Alex Lowe’s and David Bridges’ Remains Found on Shishapangma
The bodies of Alex Lowe and David Bridges were found April 27 on Shishapangma, in Tibet. Ueli Steck and David Goettler discovered them while acclimatizing for an ascent of Shishapangma’s South Face.
The remains of Alex Lowe and David Bridges were found April 27 on Shishapangma, in Tibet. Ueli Steck and David Goettler discovered them while acclimatizing for an ascent of Shishapangma’s South Face.
Jennifer Lowe-Anker, widow of Alex Lowe, said in a statement released by the Alex Lowe Charitable Foundation: “Alex and David vanished, were captured and frozen in time. Sixteen years of life has been lived and now they are found. We are thankful.”
The statement read that Steck and Goettler, European alpinists, “had come across the remains of two climbers still encased in blue ice but beginning to emerge from the glacier. Goettler described the clothing and packs of the climbers to Conrad [Anker,] who concluded that the two were undoubtedly David Bridges and Alex Lowe.”
Alex Lowe, 40, and David Bridges, 29, were killed by an avalanche on Shishapangma in 1999. Bridges and Lowe were part of the nine-member American Shishapangma Ski Expedition, which also included Conrad Anker. The expedition hoped to achieve the first American ski descent off the summit of an 8,000-meter peak.
On October 5, Lowe, Bridges and Anker were crossing a glacier at 19,000 feet when a serac broke off 6,000 feet above them, loosing an avalanche. Bridge and Lowe were buried. Anker was thrown by the windblast but survived with injuries. Despite a 20-hour search, Lowe and Bridges were never found.
Lowe was considered among the finest all-around alpinists in the world. Bridges was an accomplished high-altitude climber, cinematographer and two-time US national paragliding champion.
Alex Lowe’s physical gifts and versatility earned him the nickname the Mutant, while in South America he was called the Lung With Legs after a speed ascent of Aconcagua. Lowe, a native of Montana, first proved himself in Yosemite and over the years on-sighted up to 5.12d and posted astounding routes, including the most difficult mixed and ice climbs in America. He achieved the first solo ascent of Grand Teton’s North Face in winter, the first ascent of the Northwest Face of Trango Tower, a solo up the Matterhorn’s North Face, two Everest summits, and a rescue on Denali. Conrad Anker was often quoted as saying, “We’re all at this one level, and then there’s Alex.” Seven months before Lowe died, Outside magazine suggested him as the world’s greatest mountaineer.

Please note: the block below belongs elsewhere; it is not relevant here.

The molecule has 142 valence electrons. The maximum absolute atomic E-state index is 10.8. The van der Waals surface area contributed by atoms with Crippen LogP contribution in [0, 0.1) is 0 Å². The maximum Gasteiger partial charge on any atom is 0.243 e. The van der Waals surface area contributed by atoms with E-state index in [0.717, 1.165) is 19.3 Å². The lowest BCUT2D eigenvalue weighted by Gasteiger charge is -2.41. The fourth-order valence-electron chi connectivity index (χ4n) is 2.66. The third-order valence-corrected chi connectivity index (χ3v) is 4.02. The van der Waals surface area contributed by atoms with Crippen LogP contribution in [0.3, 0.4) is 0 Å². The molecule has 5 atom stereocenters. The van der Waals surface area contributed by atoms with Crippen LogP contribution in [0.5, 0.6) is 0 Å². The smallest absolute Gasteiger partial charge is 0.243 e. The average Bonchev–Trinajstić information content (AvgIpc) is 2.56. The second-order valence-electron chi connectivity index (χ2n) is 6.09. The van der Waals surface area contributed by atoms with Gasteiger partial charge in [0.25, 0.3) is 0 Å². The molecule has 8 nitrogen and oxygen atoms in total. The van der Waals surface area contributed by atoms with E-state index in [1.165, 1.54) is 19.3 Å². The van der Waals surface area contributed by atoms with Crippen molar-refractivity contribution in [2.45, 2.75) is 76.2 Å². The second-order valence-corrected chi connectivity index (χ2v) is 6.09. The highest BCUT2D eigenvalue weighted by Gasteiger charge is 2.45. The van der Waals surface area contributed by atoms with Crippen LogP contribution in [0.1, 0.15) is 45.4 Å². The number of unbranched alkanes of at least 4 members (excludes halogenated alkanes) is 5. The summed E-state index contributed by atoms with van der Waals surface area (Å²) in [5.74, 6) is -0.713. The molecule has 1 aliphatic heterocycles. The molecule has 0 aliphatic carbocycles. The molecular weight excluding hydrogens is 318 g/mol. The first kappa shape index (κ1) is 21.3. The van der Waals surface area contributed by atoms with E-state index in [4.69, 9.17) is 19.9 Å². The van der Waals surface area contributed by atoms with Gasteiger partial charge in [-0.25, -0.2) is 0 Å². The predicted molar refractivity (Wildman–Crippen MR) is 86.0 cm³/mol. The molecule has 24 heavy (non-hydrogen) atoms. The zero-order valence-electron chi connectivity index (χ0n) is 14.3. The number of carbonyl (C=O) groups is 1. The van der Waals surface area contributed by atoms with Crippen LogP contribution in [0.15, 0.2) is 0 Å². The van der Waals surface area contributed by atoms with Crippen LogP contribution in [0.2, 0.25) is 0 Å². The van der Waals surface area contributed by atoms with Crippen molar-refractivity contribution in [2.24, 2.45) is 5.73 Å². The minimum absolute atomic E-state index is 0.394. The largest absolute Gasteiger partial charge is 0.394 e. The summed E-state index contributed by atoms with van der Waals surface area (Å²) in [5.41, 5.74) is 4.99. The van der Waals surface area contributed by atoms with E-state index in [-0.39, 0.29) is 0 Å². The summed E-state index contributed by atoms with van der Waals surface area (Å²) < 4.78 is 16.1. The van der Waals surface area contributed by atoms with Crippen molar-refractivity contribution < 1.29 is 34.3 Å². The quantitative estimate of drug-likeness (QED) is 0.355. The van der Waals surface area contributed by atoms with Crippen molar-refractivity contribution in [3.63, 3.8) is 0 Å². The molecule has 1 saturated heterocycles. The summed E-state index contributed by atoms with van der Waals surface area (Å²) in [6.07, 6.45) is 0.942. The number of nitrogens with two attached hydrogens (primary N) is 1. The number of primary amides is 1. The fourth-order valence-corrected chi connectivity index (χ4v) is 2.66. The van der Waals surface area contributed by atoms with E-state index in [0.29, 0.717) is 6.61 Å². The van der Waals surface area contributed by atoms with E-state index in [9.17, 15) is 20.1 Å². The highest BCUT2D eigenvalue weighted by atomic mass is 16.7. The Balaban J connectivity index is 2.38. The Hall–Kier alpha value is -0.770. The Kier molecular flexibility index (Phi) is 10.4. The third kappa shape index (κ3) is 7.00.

David Bridges was an uncommonly strong high-altitude mountaineer. A California native, Bridges learned to climb among the twisted scrub of Joshua Tree and big walls of Yosemite. After summiting Denali at 19, he led an American expedition on K2 in the Karakoram and topped out Annapurna IV and Makalu in the Himalaya. As the cinematographer on the Shishapangma expedition, he hauled extra weight and hiked extra miles to film the expedition.
Tyler Stableford wrote in Outside magazine that Bridges “had the most hypoxic job on the mountain. He would start his day far behind the frontline team, taping Tibetan vistas, and then dash ahead to shoot the other climbers as they passed by. He was the only member of the elite crew capable of performing this task in the thin atmosphere of an 8,000-meter peak while keeping pace with Lowe and Conrad Anker.”
Dick Jackson wrote in the American Alpine Journal, “Without a doubt Dave Bridges was on his way to the top of the stack, the heir to the alpine throne of his 11 year senior, Alex … He was absolutely in his prime, an aerobic monster, mentally focused and passionately committed in all aspects of his life.”
In 2003, Jennifer Lowe-Anker and Conrad Anker, who had married, established the Khumbu Climbing Center in Phortse, Nepal. The center trains current and aspiring local guides in mountaineering safety practices.
Jennifer Lowe-Anker’s memoir, Forget Me Not, won a National Outdoor Book Award for Outdoor Literature in 2008.
A personal perspective on Alex Lowe (“Who is the Best Climber in the World?” with his answer) and his family can be found here.
An update on the Khumbu Climbing Center, started by Jennifer Lowe-Anker and Conrad Anker in memory of Alex Lowe, can be found here.
The Alex Lowe Charitable Foundation’s website can be viewed here.
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